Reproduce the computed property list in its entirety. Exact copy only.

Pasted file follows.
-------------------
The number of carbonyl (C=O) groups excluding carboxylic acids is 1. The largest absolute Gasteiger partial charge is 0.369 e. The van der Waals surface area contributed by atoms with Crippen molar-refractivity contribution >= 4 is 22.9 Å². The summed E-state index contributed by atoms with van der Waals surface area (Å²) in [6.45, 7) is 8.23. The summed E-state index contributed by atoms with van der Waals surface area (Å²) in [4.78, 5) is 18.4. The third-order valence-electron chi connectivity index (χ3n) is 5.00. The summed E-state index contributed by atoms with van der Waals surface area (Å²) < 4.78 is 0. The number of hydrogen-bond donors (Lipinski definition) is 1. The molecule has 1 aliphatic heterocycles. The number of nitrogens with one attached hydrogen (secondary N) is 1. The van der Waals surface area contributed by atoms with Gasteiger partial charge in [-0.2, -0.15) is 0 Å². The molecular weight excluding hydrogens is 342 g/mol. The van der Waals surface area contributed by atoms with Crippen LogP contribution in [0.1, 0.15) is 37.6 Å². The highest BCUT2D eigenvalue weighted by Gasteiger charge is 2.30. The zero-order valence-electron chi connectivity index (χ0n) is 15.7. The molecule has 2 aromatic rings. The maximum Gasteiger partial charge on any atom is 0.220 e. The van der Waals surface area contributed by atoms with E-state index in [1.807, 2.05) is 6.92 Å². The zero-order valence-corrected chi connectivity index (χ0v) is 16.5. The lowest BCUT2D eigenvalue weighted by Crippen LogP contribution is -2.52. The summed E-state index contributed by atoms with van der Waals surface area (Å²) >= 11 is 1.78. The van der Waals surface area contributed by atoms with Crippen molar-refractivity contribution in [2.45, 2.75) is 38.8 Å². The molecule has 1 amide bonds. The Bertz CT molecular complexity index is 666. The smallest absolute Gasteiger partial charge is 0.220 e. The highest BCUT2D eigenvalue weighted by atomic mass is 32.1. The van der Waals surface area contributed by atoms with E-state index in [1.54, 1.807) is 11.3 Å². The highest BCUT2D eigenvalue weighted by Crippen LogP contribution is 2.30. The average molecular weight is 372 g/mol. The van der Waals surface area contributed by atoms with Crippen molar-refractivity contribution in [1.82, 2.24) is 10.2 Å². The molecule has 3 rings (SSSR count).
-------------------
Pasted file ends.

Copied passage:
The number of carbonyl (C=O) groups excluding carboxylic acids is 1. The largest absolute Gasteiger partial charge is 0.369 e. The van der Waals surface area contributed by atoms with Crippen molar-refractivity contribution >= 4 is 22.9 Å². The summed E-state index contributed by atoms with van der Waals surface area (Å²) in [6.45, 7) is 8.23. The summed E-state index contributed by atoms with van der Waals surface area (Å²) in [4.78, 5) is 18.4. The third-order valence-electron chi connectivity index (χ3n) is 5.00. The summed E-state index contributed by atoms with van der Waals surface area (Å²) < 4.78 is 0. The number of hydrogen-bond donors (Lipinski definition) is 1. The molecule has 1 aliphatic heterocycles. The number of nitrogens with one attached hydrogen (secondary N) is 1. The van der Waals surface area contributed by atoms with Gasteiger partial charge in [-0.2, -0.15) is 0 Å². The molecular weight excluding hydrogens is 342 g/mol. The van der Waals surface area contributed by atoms with Crippen LogP contribution in [0.1, 0.15) is 37.6 Å². The highest BCUT2D eigenvalue weighted by Gasteiger charge is 2.30. The zero-order valence-electron chi connectivity index (χ0n) is 15.7. The molecule has 2 aromatic rings. The maximum Gasteiger partial charge on any atom is 0.220 e. The van der Waals surface area contributed by atoms with E-state index in [1.807, 2.05) is 6.92 Å². The zero-order valence-corrected chi connectivity index (χ0v) is 16.5. The lowest BCUT2D eigenvalue weighted by Crippen LogP contribution is -2.52. The summed E-state index contributed by atoms with van der Waals surface area (Å²) >= 11 is 1.78. The van der Waals surface area contributed by atoms with Crippen molar-refractivity contribution in [2.45, 2.75) is 38.8 Å². The molecule has 1 amide bonds. The Bertz CT molecular complexity index is 666. The smallest absolute Gasteiger partial charge is 0.220 e. The highest BCUT2D eigenvalue weighted by atomic mass is 32.1. The van der Waals surface area contributed by atoms with E-state index in [1.54, 1.807) is 11.3 Å². The highest BCUT2D eigenvalue weighted by Crippen LogP contribution is 2.30. The average molecular weight is 372 g/mol. The van der Waals surface area contributed by atoms with Crippen molar-refractivity contribution in [1.82, 2.24) is 10.2 Å². The molecule has 3 rings (SSSR count).